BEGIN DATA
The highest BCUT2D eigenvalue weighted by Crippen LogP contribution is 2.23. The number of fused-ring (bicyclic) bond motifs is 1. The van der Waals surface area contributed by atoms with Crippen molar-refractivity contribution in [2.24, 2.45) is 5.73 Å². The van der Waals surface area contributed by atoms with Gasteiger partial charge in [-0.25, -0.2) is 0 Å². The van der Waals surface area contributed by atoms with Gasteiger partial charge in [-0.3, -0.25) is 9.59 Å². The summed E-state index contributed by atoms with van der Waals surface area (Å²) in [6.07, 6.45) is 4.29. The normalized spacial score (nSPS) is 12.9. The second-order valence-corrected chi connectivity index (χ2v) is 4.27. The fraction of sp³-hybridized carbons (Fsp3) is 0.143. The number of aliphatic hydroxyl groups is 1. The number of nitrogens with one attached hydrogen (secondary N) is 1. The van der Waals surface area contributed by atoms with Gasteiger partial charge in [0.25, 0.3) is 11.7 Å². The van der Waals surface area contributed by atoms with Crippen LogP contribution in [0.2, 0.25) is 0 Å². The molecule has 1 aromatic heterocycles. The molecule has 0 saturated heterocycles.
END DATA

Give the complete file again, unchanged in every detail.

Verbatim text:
The highest BCUT2D eigenvalue weighted by Crippen LogP contribution is 2.23. The number of fused-ring (bicyclic) bond motifs is 1. The van der Waals surface area contributed by atoms with Crippen molar-refractivity contribution in [2.24, 2.45) is 5.73 Å². The van der Waals surface area contributed by atoms with Gasteiger partial charge in [-0.25, -0.2) is 0 Å². The van der Waals surface area contributed by atoms with Gasteiger partial charge in [-0.3, -0.25) is 9.59 Å². The summed E-state index contributed by atoms with van der Waals surface area (Å²) in [6.07, 6.45) is 4.29. The normalized spacial score (nSPS) is 12.9. The second-order valence-corrected chi connectivity index (χ2v) is 4.27. The fraction of sp³-hybridized carbons (Fsp3) is 0.143. The number of aliphatic hydroxyl groups is 1. The number of nitrogens with one attached hydrogen (secondary N) is 1. The van der Waals surface area contributed by atoms with Gasteiger partial charge in [0.25, 0.3) is 11.7 Å². The van der Waals surface area contributed by atoms with Crippen LogP contribution in [0.2, 0.25) is 0 Å². The molecule has 1 aromatic heterocycles. The molecule has 0 saturated heterocycles.